Allegations Flying in Both Directions at the New Yorker

From The Poynter Report with Tom Jones:

The big media buzz on Monday was an editor at The New Yorker claiming she was fired because she raised concerns about gender and racial  inequality at the magazine and because she accused its editor-in-chief — one of the biggest names in journalism — of inserting mistakes into her articles.

This one contains a lot of allegations flying in both directions.

In a quite lengthy Twitter thread, Erin Overbey, who was an archives editor at The New Yorker, said she was fired. It comes a week after another lengthy Twitter thread in which she said she was previously placed on “performance review” after raising concerns in an email to the company about gender inequity at the Condé Nast publication. In her tweets, she also said that David Remnick, the editor-in-chief of The New Yorker and one of the most respected names in business, added “errors” to her copy while she was under performance review. “I don’t pretend to understand why he did this,” Overbey wrote on July 19.

In Monday’s Twitter thread, Overby wrote that The New Yorker has not contested her many allegations and said, “Whenever you raise concerns, criticisms, or alarms about one of the most powerful institutions in media, they will use every tool at their disposal to oppose you. That is their prerogative.” She added, “But I will defend myself in the strongest of terms.”

The Twitter thread — actually both Twitter threads — have much, much more about her claims, and they’re too lengthy to publish in full here, but I encourage you to read it all. Overbey wrote Monday, “The @NewYorker is, in many ways, a wonderful institution. But it’s also ground zero for a kind of regressive literary gatekeeping, class exclusivity & old-school cultural thinking that simply no longer have any relation to, or frankly relevance in, the modern world as we know it.”

She also said she is considering filing a grievance with the publication’s union and said she has evidence to back up all her claims.

July 19 wasn’t the first time Overbey took to Twitter to raise questions about The New Yorker. Last September, Overbey had a Twitter thread about a lack of diversity at The New Yorker that started with, “Let’s talk about racism.”

Overbey has called herself a “female whistleblower.”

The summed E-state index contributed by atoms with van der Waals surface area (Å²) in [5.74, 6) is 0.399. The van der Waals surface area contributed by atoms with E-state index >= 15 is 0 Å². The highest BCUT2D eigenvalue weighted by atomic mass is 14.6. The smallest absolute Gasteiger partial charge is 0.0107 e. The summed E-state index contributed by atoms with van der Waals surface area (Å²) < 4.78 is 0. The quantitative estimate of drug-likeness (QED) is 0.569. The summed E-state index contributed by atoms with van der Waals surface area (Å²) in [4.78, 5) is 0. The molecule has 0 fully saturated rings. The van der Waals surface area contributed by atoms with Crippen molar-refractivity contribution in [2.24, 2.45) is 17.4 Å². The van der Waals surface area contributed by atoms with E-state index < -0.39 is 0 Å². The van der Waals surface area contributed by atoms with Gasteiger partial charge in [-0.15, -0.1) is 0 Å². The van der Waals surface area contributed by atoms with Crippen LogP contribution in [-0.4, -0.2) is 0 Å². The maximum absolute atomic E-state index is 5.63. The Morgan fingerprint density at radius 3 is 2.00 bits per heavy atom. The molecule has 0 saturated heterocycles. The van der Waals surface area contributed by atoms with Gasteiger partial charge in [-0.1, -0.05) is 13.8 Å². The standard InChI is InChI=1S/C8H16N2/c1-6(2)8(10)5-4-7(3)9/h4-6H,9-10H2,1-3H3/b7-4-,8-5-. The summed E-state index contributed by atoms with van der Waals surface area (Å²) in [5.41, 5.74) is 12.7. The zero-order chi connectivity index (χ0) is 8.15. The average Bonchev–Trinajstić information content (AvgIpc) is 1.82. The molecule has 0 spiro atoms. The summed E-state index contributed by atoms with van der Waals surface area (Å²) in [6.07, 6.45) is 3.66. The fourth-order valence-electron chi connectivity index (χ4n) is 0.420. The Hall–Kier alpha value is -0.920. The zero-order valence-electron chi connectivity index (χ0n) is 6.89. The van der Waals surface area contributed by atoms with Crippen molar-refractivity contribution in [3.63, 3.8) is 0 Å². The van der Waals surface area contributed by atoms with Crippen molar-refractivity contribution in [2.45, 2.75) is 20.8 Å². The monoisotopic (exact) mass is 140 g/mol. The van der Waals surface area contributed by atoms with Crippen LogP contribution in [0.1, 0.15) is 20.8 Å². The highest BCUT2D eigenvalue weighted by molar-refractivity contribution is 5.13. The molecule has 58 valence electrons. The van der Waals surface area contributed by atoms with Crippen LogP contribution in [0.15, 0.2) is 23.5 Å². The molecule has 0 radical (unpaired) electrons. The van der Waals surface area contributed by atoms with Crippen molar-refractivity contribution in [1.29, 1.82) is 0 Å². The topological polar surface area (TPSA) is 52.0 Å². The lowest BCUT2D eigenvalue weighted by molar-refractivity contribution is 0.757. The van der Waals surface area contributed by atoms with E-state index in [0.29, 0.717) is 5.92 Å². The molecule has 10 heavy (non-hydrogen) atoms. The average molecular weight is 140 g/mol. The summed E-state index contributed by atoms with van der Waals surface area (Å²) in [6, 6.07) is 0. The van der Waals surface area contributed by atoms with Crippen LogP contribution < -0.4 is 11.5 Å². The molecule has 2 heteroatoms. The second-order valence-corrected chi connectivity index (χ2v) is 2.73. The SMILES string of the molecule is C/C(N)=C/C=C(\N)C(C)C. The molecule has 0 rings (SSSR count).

In a statement on Monday, Condé Nast said, “The New Yorker prides itself on professionalism, accuracy, and adherence to the highest journalistic standards. False allegations that malign our journalistic integrity and that attack colleagues are inappropriate and unacceptable in our workplace.”

Then came more.

The New York Post’s Ariel Zilber and Alexandra Steigrad wrote that a source told them Overbey was fired for a “pattern of conduct” that was considered “disruptive to the operation of the Company” and that undermined “the journalistic ethics of our magazine.” The Post also wrote that Overbey had been disciplined for “self-plagiarism,” which is using work that had already been published and passing it off as new material. When asked about these claims, Overbey told the Post that they were “completely absurd.”

Zilber and Steigrad wrote, “A source at the magazine told The Post that just days before her tweet thread in September, she was given a final warning about self-plagiarism. The source said Overbey’s tweets about diversity were a foil for her poor performance. The Post has seen a copy of Conde Nast’s termination letter to Overbey. The letter said that human resources had ‘repeated discussions related to performance and behavioral concerns.’”

The Daily Beast’s Lachlan Cartwright wrote that four current and former New Yorker staffers said Oberbey was “unnecessarily hostile” and “an opportunist” who took to social media whenever she had run-ins with management. Cartwright wrote, “The staffers further claimed that Overbey’s grievances with The New Yorker began years ago when she grew frustrated with changes to the management structure of the archive and was concerned about losing power over her ‘fiefdom.’”

Overbey told Cartwright that she thought Condé Nast brass was “targeting” her, adding, “I do feel like this is a concentrated effort to target someone who wouldn’t shut up about certain issues that the magazine wanted them to shut up about.”

Overbey had another Twitter thread Monday that started with, “So apparently, just as I predicted, several hit pieces incoming.” She added, “One of them is relying on multiple anonymous @NewYorker sources who claim I’m ‘hostile’ & ‘opportunistic.’ I guess women are ‘opportunistic’ when they query pay?? But also, I’d have to be the dumbest opportunistic person on the planet to keep putting myself on the line like this.” And then she wrote, “Anyway, this is how you smear someone. And all because I pointed out appalling inequities both in-house & publicly, and because I had the temerity to point out errors in my copy that weren’t my own.”

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